Here’s how big events impact how many babies are born in Australia

Posted in Fertility.

The Australian Bureau of Statistics (ABS) just shared an interesting graph which shows how some pertinent events have impacted the birth rate in Australia.

The ups and downs of birth in Australia

It illustrates some fun facts that you might not be aware of and show how government policy can have a huge impact on the population too.

For instance, after the end of World War 2 the birth rate went up and up and up!

This is understandable because optimism reigned and couples were keen to settle down and begin families. Said couples sparked the well-known baby boom that in turn sparked the much debated “Okay Boomer” meme.

A couple of other significant points on the graph were not booms, but rather busts. 

For instance, when the contraceptive pill was released in Australia in 1961, the birth rate dived SUPER dramatically. That’s understandable and also pretty illuminating when you think about how many women were getting pregnant without really wanting to, pre-Pill.

Similarly when abortion law was reformed in several states, making terminations more accessible, the birth rate dropped once again.

It wasn’t all a birth rate downward spiral however.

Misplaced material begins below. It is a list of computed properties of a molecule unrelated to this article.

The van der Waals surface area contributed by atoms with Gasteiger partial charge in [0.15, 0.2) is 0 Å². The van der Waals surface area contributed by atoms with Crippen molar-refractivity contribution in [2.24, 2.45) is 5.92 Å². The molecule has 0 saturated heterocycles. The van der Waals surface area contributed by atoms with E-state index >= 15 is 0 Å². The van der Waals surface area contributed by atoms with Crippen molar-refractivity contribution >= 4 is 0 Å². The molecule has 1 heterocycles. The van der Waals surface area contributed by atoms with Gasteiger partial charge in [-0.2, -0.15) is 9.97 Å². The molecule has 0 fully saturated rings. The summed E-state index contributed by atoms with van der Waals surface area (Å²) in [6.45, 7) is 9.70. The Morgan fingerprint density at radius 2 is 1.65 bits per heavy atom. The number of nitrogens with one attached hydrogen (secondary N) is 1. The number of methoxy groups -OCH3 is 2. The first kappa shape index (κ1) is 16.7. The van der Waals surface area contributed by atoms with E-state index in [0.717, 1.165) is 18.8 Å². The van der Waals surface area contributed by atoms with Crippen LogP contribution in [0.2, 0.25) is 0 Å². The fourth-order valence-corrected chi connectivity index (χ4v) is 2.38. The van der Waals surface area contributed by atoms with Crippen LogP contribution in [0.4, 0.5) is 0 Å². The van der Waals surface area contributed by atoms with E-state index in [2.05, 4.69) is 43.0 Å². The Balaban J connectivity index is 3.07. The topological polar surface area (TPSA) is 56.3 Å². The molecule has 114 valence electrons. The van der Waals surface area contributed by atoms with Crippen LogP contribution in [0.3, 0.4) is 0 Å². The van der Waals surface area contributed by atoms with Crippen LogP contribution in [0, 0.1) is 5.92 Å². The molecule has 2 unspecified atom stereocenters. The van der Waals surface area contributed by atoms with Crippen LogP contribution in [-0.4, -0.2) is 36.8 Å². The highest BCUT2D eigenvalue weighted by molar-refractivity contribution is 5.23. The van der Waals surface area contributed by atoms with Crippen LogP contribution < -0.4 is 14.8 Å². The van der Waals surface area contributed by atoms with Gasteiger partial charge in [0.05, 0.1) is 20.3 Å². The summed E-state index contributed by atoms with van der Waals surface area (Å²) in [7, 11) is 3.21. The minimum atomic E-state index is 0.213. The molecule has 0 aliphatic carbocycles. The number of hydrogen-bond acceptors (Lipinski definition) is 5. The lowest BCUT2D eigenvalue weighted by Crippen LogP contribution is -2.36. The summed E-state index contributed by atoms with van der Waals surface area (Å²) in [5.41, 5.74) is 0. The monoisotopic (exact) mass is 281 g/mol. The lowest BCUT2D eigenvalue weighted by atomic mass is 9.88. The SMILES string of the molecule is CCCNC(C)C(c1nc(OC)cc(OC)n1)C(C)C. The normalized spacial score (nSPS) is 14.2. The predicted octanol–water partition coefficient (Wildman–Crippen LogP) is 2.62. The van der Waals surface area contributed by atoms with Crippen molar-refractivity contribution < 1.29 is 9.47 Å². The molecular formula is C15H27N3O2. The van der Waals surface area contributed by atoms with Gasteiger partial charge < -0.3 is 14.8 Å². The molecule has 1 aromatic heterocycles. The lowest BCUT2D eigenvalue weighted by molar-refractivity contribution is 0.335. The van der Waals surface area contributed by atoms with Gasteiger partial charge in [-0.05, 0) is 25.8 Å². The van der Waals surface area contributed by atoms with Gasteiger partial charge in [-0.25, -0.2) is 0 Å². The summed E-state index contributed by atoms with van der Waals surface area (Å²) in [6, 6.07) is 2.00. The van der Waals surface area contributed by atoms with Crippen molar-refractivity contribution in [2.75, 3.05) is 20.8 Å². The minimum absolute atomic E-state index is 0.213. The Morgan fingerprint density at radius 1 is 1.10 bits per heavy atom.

Between 2000 and 2010 the birth rate was on the rise again. The ABS explains that this spike represents baby boomers’ children having babies.

In 2018, Australia's total fertility rate was 1.74 babies per woman, decreasing from 2.02 babies per woman since 2008. See more at

Posted by Australian Bureau of Statistics on Wednesday, 12 February 2020

Generational change

Since then it’s begun to dip all over again with Generation Z and the younger millennials not quite as into having kids as their predecessors, perhaps because of the cost of living, perhaps because of climate change anxiety, perhaps because they are busy doing other things. Or they might simply be WAY too young.

If you’re not clear on all the y’s and the z’s etc …

  • Baby Boomers were born between 1944 and 1964. 
  • Gen X was born between 1965 and 1979.
  • Gen Y, or Millennials, were born between 1980 and 1994.
  • Gen Z were born between 1995 and 2010.
  • Gen Alpha were born 2010 and 2025.

More Australian birth fun facts 

The ABS shared some of the other interesting findings their number-crunching genius staff had come up with, too:

  • In 2018, Australia’s total fertility rate (TFR) was 1.74 babies per woman, decreasing from 2.02 babies per woman since 2008.
  • Australia’s TFR has been below the replacement level since 1976.
  • In recent decades, the average age of mothers has been increasing.
  • In 2018, women aged 30-34 years had the highest fertility rate of 120 babies per 1,000 women, increasing from 107 babies in 1998.
  • The teenage fertility rate has declined. There were 9.5 babies per 1,000 women aged 15-19 years in 2018, down from 19 babies in 1998.


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